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How We Won Net Neutrality


How We Won Net Neutrality

Craig Aaron

This is what democracy looks like.

That's not something I thought I'd ever say about the bureaucrats at the Federal Communications Commission.

After years of cronyism, corruption and cowardice, Thursday's vote for strong Net Neutrality rules at the FCC is unexpected if not unprecedented.


Let's remember that early in his presidency, Obama frankly told his followers that they would need to push him and that he welcomed just that. Keystone XL (so far), net neutrality, and LGBT rights are moving progressively, primarily in response to such impetus.

Unfortunately, foreign matters seem to be on an almost autopilot-like status. There, he seems only to tweak policy and carefully craft messaging. The neocons are getting theirs (think Ukraine) and the neolibs theirs (think TPP). Real Power does not concern itself with social matters beyond their ability to divide and exhaust the masses.


I am not as optimistic as you are. Although Obama's veto may work as a great theatrical device, the fact that plenty of pipeline HAS been laid and that this industry is not known for taking "no" for an answer suggest that it's a delaying tactic. At present, oil prices are so low that the battle may seem too expensive to fight; or maybe the Republican slugs in Congress are waiting for a Republican President (or Oil-friendly Dem) to connect the remaining dots.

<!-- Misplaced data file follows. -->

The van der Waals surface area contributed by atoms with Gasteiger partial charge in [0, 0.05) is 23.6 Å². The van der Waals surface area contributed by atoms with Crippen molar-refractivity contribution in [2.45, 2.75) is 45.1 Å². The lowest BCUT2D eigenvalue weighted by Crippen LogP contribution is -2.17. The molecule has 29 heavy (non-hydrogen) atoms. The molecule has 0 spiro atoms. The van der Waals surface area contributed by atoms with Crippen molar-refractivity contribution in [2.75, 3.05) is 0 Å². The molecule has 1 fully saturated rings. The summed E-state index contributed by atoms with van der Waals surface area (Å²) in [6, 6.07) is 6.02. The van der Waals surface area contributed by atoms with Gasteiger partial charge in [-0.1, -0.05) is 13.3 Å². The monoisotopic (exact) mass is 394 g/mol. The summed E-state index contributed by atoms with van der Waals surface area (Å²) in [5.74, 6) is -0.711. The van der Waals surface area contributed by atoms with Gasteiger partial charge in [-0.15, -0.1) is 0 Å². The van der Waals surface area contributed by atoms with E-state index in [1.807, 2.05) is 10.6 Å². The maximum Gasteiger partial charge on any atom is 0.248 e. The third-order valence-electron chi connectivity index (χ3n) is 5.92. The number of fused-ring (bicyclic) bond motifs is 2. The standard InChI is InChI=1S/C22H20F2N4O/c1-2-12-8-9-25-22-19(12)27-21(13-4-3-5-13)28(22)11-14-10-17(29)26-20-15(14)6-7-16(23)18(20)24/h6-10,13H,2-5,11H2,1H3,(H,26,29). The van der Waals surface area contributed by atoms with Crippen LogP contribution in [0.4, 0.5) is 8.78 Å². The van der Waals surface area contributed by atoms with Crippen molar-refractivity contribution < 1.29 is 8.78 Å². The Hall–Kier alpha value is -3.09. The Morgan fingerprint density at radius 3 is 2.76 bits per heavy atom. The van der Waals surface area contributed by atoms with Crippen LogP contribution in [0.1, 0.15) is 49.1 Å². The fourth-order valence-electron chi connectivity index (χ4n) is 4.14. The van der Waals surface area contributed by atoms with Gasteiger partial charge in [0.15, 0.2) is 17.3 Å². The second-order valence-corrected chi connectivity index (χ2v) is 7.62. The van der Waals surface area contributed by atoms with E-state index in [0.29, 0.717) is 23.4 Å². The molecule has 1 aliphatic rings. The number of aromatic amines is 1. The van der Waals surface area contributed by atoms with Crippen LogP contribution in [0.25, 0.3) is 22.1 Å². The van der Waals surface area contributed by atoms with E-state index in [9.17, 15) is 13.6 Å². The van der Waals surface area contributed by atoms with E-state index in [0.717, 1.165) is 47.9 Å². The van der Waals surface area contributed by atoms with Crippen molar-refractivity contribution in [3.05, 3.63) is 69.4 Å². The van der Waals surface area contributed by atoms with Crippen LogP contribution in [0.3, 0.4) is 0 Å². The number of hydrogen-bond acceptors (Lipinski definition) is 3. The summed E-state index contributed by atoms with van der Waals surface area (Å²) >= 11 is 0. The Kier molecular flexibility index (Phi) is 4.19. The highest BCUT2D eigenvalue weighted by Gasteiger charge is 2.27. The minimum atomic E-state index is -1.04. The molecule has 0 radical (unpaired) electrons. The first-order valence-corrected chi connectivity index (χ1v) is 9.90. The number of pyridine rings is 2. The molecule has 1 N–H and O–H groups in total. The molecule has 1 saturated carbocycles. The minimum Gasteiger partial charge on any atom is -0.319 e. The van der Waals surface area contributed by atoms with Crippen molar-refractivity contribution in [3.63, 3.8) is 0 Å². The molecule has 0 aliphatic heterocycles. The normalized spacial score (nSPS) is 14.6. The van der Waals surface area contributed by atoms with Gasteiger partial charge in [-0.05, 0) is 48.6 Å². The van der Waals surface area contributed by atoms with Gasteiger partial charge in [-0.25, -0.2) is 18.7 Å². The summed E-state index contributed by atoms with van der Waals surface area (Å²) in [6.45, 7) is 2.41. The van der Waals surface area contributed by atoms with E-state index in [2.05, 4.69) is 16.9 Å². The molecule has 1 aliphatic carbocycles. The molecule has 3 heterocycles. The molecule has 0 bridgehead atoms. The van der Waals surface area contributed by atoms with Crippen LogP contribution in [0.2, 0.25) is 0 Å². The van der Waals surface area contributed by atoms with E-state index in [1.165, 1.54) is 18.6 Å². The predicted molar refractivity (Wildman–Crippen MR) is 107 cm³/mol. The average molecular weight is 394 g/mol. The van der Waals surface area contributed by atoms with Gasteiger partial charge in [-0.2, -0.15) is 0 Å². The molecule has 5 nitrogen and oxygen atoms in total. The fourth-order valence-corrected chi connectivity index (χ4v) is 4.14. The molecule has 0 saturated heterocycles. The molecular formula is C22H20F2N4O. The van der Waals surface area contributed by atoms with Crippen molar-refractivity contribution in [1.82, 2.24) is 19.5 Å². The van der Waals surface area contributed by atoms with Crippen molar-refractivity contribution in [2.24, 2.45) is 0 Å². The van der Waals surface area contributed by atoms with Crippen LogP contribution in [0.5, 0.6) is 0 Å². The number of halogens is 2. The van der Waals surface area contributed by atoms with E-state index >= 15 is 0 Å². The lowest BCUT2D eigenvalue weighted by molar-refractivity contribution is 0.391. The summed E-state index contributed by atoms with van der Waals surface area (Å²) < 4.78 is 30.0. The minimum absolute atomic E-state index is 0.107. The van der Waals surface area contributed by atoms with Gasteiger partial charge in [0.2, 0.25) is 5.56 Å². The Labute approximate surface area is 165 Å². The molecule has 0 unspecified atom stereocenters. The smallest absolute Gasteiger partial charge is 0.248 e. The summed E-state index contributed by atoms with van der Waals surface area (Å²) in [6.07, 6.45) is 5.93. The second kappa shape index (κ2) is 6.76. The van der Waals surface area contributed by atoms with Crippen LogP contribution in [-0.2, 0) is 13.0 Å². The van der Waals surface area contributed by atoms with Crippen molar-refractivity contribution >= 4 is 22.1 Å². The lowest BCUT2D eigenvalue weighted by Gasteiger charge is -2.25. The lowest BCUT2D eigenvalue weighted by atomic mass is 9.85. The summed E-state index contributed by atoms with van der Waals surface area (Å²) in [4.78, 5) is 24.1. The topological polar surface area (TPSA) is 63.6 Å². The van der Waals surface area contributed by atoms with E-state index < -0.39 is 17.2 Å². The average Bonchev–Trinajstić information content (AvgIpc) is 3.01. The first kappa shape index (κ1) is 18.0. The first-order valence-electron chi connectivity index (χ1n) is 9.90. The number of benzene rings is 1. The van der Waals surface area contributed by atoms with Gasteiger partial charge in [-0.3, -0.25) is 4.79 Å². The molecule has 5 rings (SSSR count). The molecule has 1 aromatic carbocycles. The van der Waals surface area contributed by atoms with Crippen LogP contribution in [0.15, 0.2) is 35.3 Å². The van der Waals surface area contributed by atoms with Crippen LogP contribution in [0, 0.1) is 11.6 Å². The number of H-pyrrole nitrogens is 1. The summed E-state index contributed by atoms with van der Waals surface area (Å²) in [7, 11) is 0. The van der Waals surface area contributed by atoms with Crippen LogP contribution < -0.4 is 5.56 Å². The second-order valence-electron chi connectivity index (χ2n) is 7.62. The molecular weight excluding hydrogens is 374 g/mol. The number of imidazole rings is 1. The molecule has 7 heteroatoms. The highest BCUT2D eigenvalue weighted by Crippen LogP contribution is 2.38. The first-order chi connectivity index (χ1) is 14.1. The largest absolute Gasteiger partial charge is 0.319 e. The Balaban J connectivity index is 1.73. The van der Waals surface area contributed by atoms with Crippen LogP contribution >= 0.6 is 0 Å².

Even the open Internet seems like a Pyric victory; and this is why I suggest as much: In these times of incredibly sophisticated and pervasive surveillance, it could be that the stalling devices on this matter gave the spy agencies time to build up enough data centers to hold whatever Internet traffic they took to be "suspicious."

I don't recall the source (Edward Snowden?) who exposed the NSA's initial support of the Internet and how this open highway allowed the spies to scrutinize virtually any person and any place. Why would THEY shut down free traffic on their golden goose?


I think it's important to keep in mind that it's often at the very moment you're congratulating yourself over your victory that you're at your weakest. I also don't believe that the corrupt political machine in D.C. ever truly gets rid of its worst ideas. It simply repackages them and waits for the public memory to fade.


The Constitution was set up to restrict the actions of government, not to give us rights. In the case of Net Neutrality, it's a slick name that sounds great but, fundamentally, it's giving a right to the government to decide what is neutrality, like expecting Fox News to be fair and balanced, or the New York Times to print the news that is "fit" to print.